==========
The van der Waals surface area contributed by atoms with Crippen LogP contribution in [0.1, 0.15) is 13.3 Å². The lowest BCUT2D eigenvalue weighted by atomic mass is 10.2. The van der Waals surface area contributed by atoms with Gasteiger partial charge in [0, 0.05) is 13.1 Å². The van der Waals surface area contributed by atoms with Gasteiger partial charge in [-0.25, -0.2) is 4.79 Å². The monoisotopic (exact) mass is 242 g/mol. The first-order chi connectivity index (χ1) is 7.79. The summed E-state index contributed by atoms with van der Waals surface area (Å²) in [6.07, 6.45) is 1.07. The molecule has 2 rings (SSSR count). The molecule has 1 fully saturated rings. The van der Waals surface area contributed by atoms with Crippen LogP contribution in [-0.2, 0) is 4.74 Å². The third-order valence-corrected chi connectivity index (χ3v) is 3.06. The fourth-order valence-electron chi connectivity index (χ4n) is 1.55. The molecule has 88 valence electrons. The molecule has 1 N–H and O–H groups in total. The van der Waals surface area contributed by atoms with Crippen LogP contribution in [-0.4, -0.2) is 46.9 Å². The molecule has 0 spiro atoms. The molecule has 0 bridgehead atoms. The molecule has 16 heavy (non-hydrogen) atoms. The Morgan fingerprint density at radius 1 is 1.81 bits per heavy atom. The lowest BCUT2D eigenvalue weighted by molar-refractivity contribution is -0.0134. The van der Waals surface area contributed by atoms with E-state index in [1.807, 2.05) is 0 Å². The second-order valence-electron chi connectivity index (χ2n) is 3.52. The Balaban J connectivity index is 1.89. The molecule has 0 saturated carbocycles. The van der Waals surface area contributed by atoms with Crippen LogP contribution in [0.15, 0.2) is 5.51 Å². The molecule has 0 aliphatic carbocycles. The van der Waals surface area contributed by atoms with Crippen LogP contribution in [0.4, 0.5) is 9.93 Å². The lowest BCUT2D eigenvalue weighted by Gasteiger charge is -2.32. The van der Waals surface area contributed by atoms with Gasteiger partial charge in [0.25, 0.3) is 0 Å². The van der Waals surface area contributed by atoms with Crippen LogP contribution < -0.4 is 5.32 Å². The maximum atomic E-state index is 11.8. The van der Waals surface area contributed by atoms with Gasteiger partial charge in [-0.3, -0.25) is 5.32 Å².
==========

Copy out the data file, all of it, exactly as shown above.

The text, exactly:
The van der Waals surface area contributed by atoms with Crippen LogP contribution in [0.1, 0.15) is 13.3 Å². The lowest BCUT2D eigenvalue weighted by atomic mass is 10.2. The van der Waals surface area contributed by atoms with Gasteiger partial charge in [0, 0.05) is 13.1 Å². The van der Waals surface area contributed by atoms with Gasteiger partial charge in [-0.25, -0.2) is 4.79 Å². The monoisotopic (exact) mass is 242 g/mol. The first-order chi connectivity index (χ1) is 7.79. The summed E-state index contributed by atoms with van der Waals surface area (Å²) in [6.07, 6.45) is 1.07. The molecule has 2 rings (SSSR count). The molecule has 1 fully saturated rings. The van der Waals surface area contributed by atoms with Crippen LogP contribution in [-0.2, 0) is 4.74 Å². The third-order valence-corrected chi connectivity index (χ3v) is 3.06. The fourth-order valence-electron chi connectivity index (χ4n) is 1.55. The molecule has 88 valence electrons. The molecule has 1 N–H and O–H groups in total. The van der Waals surface area contributed by atoms with Crippen LogP contribution in [-0.4, -0.2) is 46.9 Å². The molecule has 0 spiro atoms. The molecule has 0 bridgehead atoms. The molecule has 16 heavy (non-hydrogen) atoms. The Morgan fingerprint density at radius 1 is 1.81 bits per heavy atom. The lowest BCUT2D eigenvalue weighted by molar-refractivity contribution is -0.0134. The van der Waals surface area contributed by atoms with E-state index in [1.807, 2.05) is 0 Å². The second-order valence-electron chi connectivity index (χ2n) is 3.52. The Balaban J connectivity index is 1.89. The molecule has 0 saturated carbocycles. The van der Waals surface area contributed by atoms with Crippen LogP contribution in [0.15, 0.2) is 5.51 Å². The molecule has 0 aliphatic carbocycles. The van der Waals surface area contributed by atoms with Crippen LogP contribution in [0.4, 0.5) is 9.93 Å². The lowest BCUT2D eigenvalue weighted by Gasteiger charge is -2.32. The van der Waals surface area contributed by atoms with Gasteiger partial charge in [0.25, 0.3) is 0 Å². The van der Waals surface area contributed by atoms with Crippen LogP contribution < -0.4 is 5.32 Å². The maximum atomic E-state index is 11.8. The van der Waals surface area contributed by atoms with Gasteiger partial charge in [-0.3, -0.25) is 5.32 Å².